Ryder Cup veteran Phil Mickelson insists the United States remain underdogs at Gleneagles despite making fun of the speculation about disharmony in the European team.
America have lost seven of the last nine meetings and the hosts remain favourites but the 44-year-old left-hander could not resist having a joke at their expense.
"Not only are we able to play together, we also don't litigate against each other and that's a real plus, I feel, heading into this week," said the five-time major winner, who added with a smile: "I couldn't resist."
He was referring to Rory McIlroy's court case against former management company Horizon - who currently represent compatriot Graeme McDowell who has been dragged into the dispute merely by association.
Both players and captain Paul McGinley have allayed any concerns previously but the latter declined to comment on the American's comments.
Back on the subject of golf Mickelson insists they are comfortable being billed as the underdog as the US seek to arrest their slump.
"Certainly we're here without Tiger Woods, Dustin Johnson and Jason Dufner and we're playing a team that has players like McIlroy and (Henrik) Stenson, who have played just incredible golf over the years," he added.
"But rather than focus on what we don't have, what we do have a great group of 12 guys that are hopefully bringing our best games to Scotland because we are going to need it to make it a tight race and a close one for Sunday.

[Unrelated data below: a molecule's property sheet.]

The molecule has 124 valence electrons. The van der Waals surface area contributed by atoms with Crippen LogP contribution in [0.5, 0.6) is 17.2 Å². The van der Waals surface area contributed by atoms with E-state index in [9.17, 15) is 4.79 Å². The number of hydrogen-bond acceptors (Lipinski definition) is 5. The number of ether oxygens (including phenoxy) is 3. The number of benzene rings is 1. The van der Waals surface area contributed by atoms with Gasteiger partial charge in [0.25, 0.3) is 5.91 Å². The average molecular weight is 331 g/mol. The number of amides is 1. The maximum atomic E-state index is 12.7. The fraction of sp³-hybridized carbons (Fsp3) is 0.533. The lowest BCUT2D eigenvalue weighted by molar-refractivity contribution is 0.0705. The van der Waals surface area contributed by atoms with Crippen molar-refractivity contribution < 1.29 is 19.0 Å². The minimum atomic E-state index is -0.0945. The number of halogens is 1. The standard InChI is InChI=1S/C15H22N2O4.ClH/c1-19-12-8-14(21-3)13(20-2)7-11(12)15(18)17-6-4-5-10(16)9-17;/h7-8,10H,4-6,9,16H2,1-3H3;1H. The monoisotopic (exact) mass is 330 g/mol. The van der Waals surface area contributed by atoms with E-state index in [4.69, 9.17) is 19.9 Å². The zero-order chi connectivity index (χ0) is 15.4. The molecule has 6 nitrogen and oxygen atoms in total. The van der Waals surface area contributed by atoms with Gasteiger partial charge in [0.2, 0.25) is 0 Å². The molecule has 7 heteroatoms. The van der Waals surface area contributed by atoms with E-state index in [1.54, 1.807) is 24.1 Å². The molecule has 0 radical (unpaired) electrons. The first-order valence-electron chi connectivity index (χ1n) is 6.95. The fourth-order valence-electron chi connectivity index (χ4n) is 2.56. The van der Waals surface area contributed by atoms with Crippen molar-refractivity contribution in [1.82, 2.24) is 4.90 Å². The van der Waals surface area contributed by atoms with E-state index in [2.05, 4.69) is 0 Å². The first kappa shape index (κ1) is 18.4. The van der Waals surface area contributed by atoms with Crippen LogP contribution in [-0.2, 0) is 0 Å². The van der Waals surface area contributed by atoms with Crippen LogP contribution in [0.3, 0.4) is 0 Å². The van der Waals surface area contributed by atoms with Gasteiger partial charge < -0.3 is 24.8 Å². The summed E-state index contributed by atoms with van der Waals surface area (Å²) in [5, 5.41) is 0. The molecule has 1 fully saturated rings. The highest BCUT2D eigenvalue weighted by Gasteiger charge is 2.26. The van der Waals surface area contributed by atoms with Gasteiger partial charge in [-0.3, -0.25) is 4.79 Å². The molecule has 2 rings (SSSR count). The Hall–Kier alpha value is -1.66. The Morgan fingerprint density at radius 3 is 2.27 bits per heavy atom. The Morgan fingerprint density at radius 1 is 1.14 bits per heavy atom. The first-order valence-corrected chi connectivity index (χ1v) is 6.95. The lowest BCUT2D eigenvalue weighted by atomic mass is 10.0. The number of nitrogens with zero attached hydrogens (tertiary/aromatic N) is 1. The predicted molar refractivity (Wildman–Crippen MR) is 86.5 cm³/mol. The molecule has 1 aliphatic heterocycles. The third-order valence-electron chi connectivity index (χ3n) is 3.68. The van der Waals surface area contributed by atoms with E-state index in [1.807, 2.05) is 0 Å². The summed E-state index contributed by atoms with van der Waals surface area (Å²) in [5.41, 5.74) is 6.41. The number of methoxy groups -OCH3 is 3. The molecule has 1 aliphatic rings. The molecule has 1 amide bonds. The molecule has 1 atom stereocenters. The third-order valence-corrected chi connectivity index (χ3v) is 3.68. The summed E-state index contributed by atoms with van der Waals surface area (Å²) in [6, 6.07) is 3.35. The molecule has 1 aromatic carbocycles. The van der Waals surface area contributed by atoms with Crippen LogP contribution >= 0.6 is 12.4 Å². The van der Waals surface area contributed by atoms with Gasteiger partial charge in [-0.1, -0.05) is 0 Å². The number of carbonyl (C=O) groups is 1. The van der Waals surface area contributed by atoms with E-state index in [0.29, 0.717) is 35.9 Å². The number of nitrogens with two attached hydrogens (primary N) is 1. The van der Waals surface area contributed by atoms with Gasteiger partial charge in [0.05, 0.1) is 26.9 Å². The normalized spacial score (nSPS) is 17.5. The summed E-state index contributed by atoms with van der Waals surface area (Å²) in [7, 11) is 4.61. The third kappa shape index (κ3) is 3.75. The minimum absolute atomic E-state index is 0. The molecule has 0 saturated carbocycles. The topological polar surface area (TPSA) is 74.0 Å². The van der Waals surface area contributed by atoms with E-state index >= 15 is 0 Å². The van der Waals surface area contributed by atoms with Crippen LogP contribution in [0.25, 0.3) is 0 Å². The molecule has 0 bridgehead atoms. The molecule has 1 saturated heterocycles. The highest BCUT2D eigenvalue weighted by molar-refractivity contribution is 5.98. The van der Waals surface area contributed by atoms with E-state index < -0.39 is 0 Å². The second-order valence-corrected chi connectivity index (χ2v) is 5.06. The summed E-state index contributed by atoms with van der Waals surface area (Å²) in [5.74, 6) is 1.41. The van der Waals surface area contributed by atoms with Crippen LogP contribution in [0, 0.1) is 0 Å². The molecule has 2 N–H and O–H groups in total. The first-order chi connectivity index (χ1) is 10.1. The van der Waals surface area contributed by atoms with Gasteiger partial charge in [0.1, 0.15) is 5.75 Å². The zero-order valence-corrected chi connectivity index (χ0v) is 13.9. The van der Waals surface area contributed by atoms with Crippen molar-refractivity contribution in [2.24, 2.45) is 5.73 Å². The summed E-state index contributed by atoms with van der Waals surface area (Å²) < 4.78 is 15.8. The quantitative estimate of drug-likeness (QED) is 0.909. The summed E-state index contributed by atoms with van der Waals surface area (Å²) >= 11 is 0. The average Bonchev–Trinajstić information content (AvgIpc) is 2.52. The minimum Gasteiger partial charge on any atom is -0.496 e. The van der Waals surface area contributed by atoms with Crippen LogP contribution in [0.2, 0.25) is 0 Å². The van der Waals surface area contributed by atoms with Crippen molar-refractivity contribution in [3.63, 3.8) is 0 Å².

"We are the underdog and the expectations certainly aren't high.
"It takes some of the pressure off knowing that we are on away soil. We have not won here in 20 years."
Mickelson will become the first American to play in 10 Ryder Cups this week when he will reprise the partnership with Keegan Bradley.
"I've got a good partner that obviously I'm going to play again with Keegan," he said of the man with whom he won three points in the first three sessions at Medinah two years ago.
"I don't think I'm letting go of any secrets here."
Bradley admits Mickelson remains his favoured partner as the pair have grown close over the last few years.
"I like to send him little clips of videos from our matches, highlights," said the 28-year-old, who admits he fell in love with the Ryder Cup at Brookline in 1999 when as a child he remembers running onto the 18th green at the conclusion of America's victory.
"Phil is way into strategy and talking through what we need to do. We just keep telling each other that there's no one we'd rather be out there with than each other.
"We just match up well. I let him talk. I let him, you know, decide the decisions. He thinks I'm letting him.
"In alternate-shot (foursomes) I know Phil can get up-and-down from anywhere so if I hit a bad shot he can wedge it or chip it and do whatever he does."